Response: The National Transportation Safety Board (NTSB) is an independent federal agency charged by Congress with investigating every civil aviation accident in the United States and significant accidents in other modes of transportation—railroad, highway, marine, and pipeline. The NTSB determines the probable cause of the accidents and issues safety recommendations aimed at preventing future accidents. In addition, the NTSB carries out special studies concerning transportation safety and coordinates the resources of the federal government and other organizations to provide assistance to victims and their family members affected by major transportation disasters. We are providing the following information to urge the American Public Transportation Association to take action on the safety recommendation being issued in this letter. On March 3, 2015, the NTSB adopted its safety report on Commercial Vehicle Onboard Video Systems.1 We have investigated many highway accidents where onboard video systems recorded critical crash-related information. This report summarizes the documentation and analysis of onboard video systems from two crashes in particular. We also discuss the benefits of these systems and recommend specific improvements. In addition, we issued a safety alert on commercial vehicle onboard video systems and tips for improving their utility, and developed a drop-in article summarizing safety issues for use by the seven associations receiving this recommendation. The report and the resulting recommendations may be found at our website, www.ntsb.gov,under report number NTSB/SR-15/01. As a result of this investigation, we issued three new recommendations, including one to the National Highway Traffic Safety Administration; one to 15 manufacturers of onboard video systems; and the following recommendation to the American Bus Association, United Motorcoach Association, American Trucking Associations, American Public Transportation Association, National Association for Pupil Transportation, National Association of State Directors of Pupil Transportation Services, and National School Transportation Association: H-15-2 Encourage your members to ensure that any onboard video system in their vehicles provides visibility of the driver and of each occupant seating location, visibility forward of the vehicle, optimized frame rate, and low-light recording capability. Acting Chairman HART and Members SUMWALT and WEENER concurred in this recommendation. The NTSB is vitally interested in this recommendation because it is designed to prevent accidents and save lives. We would appreciate receiving a response from you within 90 days detailing the actions you have taken or intend to take to implement it. When replying, please refer to the safety recommendation by number. We encourage you to submit your response electronically to correspondence@ntsb.gov.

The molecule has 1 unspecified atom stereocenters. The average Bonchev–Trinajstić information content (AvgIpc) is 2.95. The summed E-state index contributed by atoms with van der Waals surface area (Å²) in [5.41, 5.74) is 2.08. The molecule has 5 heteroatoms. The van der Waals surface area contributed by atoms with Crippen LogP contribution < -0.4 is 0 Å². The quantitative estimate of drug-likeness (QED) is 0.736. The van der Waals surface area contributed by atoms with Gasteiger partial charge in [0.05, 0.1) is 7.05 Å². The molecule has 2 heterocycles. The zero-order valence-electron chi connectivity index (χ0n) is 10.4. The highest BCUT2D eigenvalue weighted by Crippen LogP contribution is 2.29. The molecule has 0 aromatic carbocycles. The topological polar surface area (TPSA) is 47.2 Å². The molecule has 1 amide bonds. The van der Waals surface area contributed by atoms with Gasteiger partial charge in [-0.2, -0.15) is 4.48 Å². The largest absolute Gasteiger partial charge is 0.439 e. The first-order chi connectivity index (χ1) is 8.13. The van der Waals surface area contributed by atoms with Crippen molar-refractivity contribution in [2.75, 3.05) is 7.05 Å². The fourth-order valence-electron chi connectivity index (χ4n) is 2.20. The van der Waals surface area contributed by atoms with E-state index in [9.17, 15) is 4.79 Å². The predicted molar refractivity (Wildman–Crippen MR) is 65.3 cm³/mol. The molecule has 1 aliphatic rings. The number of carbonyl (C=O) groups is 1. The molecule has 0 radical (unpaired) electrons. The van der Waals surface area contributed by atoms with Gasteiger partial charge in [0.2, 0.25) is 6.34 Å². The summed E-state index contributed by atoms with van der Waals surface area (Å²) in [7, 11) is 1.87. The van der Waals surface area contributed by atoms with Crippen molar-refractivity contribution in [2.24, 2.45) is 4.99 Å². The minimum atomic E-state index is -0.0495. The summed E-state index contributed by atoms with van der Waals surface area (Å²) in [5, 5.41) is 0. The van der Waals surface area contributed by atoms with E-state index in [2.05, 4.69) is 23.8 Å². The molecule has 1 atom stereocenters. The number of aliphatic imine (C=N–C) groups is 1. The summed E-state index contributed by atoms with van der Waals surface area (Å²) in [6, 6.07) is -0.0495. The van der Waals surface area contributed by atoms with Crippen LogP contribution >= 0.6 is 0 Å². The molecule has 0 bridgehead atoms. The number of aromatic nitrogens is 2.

From: NTSB
To: United Motorcoach Association
Date: 4/29/2015
Response: The National Transportation Safety Board (NTSB) is an independent federal agency charged by Congress with investigating every civil aviation accident in the United States and significant accidents in other modes of transportation—railroad, highway, marine, and pipeline. The NTSB determines the probable cause of the accidents and issues safety recommendations aimed at preventing future accidents. In addition, the NTSB carries out special studies concerning transportation safety and coordinates the resources of the federal government and other organizations to provide assistance to victims and their family members affected by major transportation disasters. We are providing the following information to urge the American Public Transportation Association to take action on the safety recommendation being issued in this letter. On March 3, 2015, the NTSB adopted its safety report on Commercial Vehicle Onboard Video Systems.1 We have investigated many highway accidents where onboard video systems recorded critical crash-related information. This report summarizes the documentation and analysis of onboard video systems from two crashes in particular. We also discuss the benefits of these systems and recommend specific improvements. In addition, we issued a safety alert on commercial vehicle onboard video systems and tips for improving their utility, and developed a drop-in article summarizing safety issues for use by the seven associations receiving this recommendation. The report and the resulting recommendations may be found at our website, www.ntsb.gov,under report number NTSB/SR-15/01. As a result of this investigation, we issued three new recommendations, including one to the National Highway Traffic Safety Administration; one to 15 manufacturers of onboard video systems; and the following recommendation to the American Bus Association, United Motorcoach Association, American Trucking Associations, American Public Transportation Association, National Association for Pupil Transportation, National Association of State Directors of Pupil Transportation Services, and National School Transportation Association: H-15-2 Encourage your members to ensure that any onboard video system in their vehicles provides visibility of the driver and of each occupant seating location, visibility forward of the vehicle, optimized frame rate, and low-light recording capability. Acting Chairman HART and Members SUMWALT and WEENER concurred in this recommendation. The NTSB is vitally interested in this recommendation because it is designed to prevent accidents and save lives. We would appreciate receiving a response from you within 90 days detailing the actions you have taken or intend to take to implement it. When replying, please refer to the safety recommendation by number. We encourage you to submit your response electronically to correspondence@ntsb.gov.